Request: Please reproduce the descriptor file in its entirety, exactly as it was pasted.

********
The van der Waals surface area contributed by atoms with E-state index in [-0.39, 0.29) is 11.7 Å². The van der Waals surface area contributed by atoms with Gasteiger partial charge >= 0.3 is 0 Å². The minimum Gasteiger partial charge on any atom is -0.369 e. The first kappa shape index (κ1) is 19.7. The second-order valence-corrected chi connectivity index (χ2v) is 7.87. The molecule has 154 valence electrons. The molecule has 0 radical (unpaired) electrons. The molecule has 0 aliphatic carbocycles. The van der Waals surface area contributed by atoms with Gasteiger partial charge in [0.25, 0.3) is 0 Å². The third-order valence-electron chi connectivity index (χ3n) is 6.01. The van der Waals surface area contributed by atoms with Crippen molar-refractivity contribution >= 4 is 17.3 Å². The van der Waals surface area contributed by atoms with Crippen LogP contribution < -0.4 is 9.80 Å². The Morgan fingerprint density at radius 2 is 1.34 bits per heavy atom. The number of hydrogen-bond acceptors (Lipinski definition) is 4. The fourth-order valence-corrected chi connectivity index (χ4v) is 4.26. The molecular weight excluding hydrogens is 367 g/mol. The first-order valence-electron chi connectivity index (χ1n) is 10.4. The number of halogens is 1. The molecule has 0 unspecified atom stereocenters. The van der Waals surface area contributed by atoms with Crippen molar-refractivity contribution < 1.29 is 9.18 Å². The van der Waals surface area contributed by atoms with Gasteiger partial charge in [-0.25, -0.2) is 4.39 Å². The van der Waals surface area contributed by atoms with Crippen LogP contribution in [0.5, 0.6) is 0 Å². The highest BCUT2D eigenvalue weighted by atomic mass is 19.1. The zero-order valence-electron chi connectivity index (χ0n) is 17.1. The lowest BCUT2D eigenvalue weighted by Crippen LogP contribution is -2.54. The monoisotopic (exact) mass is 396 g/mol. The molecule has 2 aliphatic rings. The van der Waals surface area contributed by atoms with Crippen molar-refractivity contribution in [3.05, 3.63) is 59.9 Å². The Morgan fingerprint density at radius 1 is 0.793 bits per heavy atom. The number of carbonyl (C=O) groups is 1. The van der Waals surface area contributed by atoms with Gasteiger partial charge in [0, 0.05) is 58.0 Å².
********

The van der Waals surface area contributed by atoms with E-state index in [-0.39, 0.29) is 11.7 Å². The van der Waals surface area contributed by atoms with Gasteiger partial charge >= 0.3 is 0 Å². The minimum Gasteiger partial charge on any atom is -0.369 e. The first kappa shape index (κ1) is 19.7. The second-order valence-corrected chi connectivity index (χ2v) is 7.87. The molecule has 154 valence electrons. The molecule has 0 radical (unpaired) electrons. The molecule has 0 aliphatic carbocycles. The van der Waals surface area contributed by atoms with Gasteiger partial charge in [0.25, 0.3) is 0 Å². The third-order valence-electron chi connectivity index (χ3n) is 6.01. The van der Waals surface area contributed by atoms with Crippen molar-refractivity contribution >= 4 is 17.3 Å². The van der Waals surface area contributed by atoms with Crippen LogP contribution < -0.4 is 9.80 Å². The Morgan fingerprint density at radius 2 is 1.34 bits per heavy atom. The number of hydrogen-bond acceptors (Lipinski definition) is 4. The fourth-order valence-corrected chi connectivity index (χ4v) is 4.26. The molecular weight excluding hydrogens is 367 g/mol. The first-order valence-electron chi connectivity index (χ1n) is 10.4. The number of halogens is 1. The molecule has 0 unspecified atom stereocenters. The van der Waals surface area contributed by atoms with Crippen molar-refractivity contribution < 1.29 is 9.18 Å². The van der Waals surface area contributed by atoms with Gasteiger partial charge in [-0.25, -0.2) is 4.39 Å². The van der Waals surface area contributed by atoms with Crippen LogP contribution in [0.5, 0.6) is 0 Å². The highest BCUT2D eigenvalue weighted by atomic mass is 19.1. The zero-order valence-electron chi connectivity index (χ0n) is 17.1. The lowest BCUT2D eigenvalue weighted by Crippen LogP contribution is -2.54. The monoisotopic (exact) mass is 396 g/mol. The molecule has 2 aliphatic rings. The van der Waals surface area contributed by atoms with Crippen molar-refractivity contribution in [3.05, 3.63) is 59.9 Å². The Morgan fingerprint density at radius 1 is 0.793 bits per heavy atom. The number of carbonyl (C=O) groups is 1. The van der Waals surface area contributed by atoms with Gasteiger partial charge in [0, 0.05) is 58.0 Å².